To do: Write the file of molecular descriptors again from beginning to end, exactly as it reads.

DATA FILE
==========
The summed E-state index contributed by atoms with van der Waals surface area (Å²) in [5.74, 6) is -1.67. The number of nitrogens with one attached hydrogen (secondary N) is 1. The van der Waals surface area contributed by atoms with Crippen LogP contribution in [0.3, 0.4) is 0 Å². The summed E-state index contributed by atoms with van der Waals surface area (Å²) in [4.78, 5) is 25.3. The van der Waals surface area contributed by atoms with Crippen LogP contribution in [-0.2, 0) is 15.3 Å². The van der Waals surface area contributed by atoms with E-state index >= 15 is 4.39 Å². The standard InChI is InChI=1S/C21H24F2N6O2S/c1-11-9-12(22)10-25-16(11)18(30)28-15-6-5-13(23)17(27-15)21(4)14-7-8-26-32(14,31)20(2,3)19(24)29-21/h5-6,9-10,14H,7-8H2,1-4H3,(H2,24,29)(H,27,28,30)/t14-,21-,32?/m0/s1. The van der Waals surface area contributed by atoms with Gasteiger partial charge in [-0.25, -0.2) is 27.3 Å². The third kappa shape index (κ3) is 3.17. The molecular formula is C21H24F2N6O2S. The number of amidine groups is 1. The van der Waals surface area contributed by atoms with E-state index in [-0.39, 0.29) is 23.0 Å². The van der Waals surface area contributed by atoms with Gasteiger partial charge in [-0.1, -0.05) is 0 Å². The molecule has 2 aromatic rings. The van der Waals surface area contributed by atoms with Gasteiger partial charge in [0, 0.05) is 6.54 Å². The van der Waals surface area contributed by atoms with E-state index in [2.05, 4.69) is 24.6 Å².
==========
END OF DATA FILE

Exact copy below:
The summed E-state index contributed by atoms with van der Waals surface area (Å²) in [5.74, 6) is -1.67. The number of nitrogens with one attached hydrogen (secondary N) is 1. The van der Waals surface area contributed by atoms with Crippen LogP contribution in [0.3, 0.4) is 0 Å². The summed E-state index contributed by atoms with van der Waals surface area (Å²) in [4.78, 5) is 25.3. The van der Waals surface area contributed by atoms with Crippen LogP contribution in [-0.2, 0) is 15.3 Å². The van der Waals surface area contributed by atoms with E-state index >= 15 is 4.39 Å². The standard InChI is InChI=1S/C21H24F2N6O2S/c1-11-9-12(22)10-25-16(11)18(30)28-15-6-5-13(23)17(27-15)21(4)14-7-8-26-32(14,31)20(2,3)19(24)29-21/h5-6,9-10,14H,7-8H2,1-4H3,(H2,24,29)(H,27,28,30)/t14-,21-,32?/m0/s1. The van der Waals surface area contributed by atoms with Gasteiger partial charge in [-0.25, -0.2) is 27.3 Å². The third kappa shape index (κ3) is 3.17. The molecular formula is C21H24F2N6O2S. The number of amidine groups is 1. The van der Waals surface area contributed by atoms with E-state index in [-0.39, 0.29) is 23.0 Å². The van der Waals surface area contributed by atoms with Gasteiger partial charge in [-0.1, -0.05) is 0 Å². The molecule has 2 aromatic rings. The van der Waals surface area contributed by atoms with Gasteiger partial charge in [0, 0.05) is 6.54 Å². The van der Waals surface area contributed by atoms with E-state index in [2.05, 4.69) is 24.6 Å².